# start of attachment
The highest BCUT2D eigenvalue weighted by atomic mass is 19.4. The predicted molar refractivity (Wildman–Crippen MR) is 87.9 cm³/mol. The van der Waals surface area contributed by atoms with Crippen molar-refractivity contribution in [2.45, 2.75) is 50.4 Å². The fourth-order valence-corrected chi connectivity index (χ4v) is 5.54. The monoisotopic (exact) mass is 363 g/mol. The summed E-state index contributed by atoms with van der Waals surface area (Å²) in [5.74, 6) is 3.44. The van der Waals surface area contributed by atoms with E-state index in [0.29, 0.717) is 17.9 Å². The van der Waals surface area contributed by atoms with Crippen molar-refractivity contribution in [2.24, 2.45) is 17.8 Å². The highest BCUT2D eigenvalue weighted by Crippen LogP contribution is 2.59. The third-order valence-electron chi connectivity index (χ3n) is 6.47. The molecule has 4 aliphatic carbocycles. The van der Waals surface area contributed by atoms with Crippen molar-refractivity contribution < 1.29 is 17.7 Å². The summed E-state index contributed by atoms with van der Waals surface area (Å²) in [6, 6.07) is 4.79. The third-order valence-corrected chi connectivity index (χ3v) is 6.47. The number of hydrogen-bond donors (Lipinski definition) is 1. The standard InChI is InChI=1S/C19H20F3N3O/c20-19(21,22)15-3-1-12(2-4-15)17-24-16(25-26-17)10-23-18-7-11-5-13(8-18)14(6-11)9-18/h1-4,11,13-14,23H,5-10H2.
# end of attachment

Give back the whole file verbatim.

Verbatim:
The highest BCUT2D eigenvalue weighted by atomic mass is 19.4. The predicted molar refractivity (Wildman–Crippen MR) is 87.9 cm³/mol. The van der Waals surface area contributed by atoms with Crippen molar-refractivity contribution in [2.45, 2.75) is 50.4 Å². The fourth-order valence-corrected chi connectivity index (χ4v) is 5.54. The monoisotopic (exact) mass is 363 g/mol. The summed E-state index contributed by atoms with van der Waals surface area (Å²) in [5.74, 6) is 3.44. The van der Waals surface area contributed by atoms with E-state index in [0.29, 0.717) is 17.9 Å². The van der Waals surface area contributed by atoms with Crippen molar-refractivity contribution in [2.24, 2.45) is 17.8 Å². The highest BCUT2D eigenvalue weighted by Crippen LogP contribution is 2.59. The third-order valence-electron chi connectivity index (χ3n) is 6.47. The molecule has 4 aliphatic carbocycles. The van der Waals surface area contributed by atoms with Crippen molar-refractivity contribution < 1.29 is 17.7 Å². The summed E-state index contributed by atoms with van der Waals surface area (Å²) in [6, 6.07) is 4.79. The third-order valence-corrected chi connectivity index (χ3v) is 6.47. The number of hydrogen-bond donors (Lipinski definition) is 1. The standard InChI is InChI=1S/C19H20F3N3O/c20-19(21,22)15-3-1-12(2-4-15)17-24-16(25-26-17)10-23-18-7-11-5-13(8-18)14(6-11)9-18/h1-4,11,13-14,23H,5-10H2.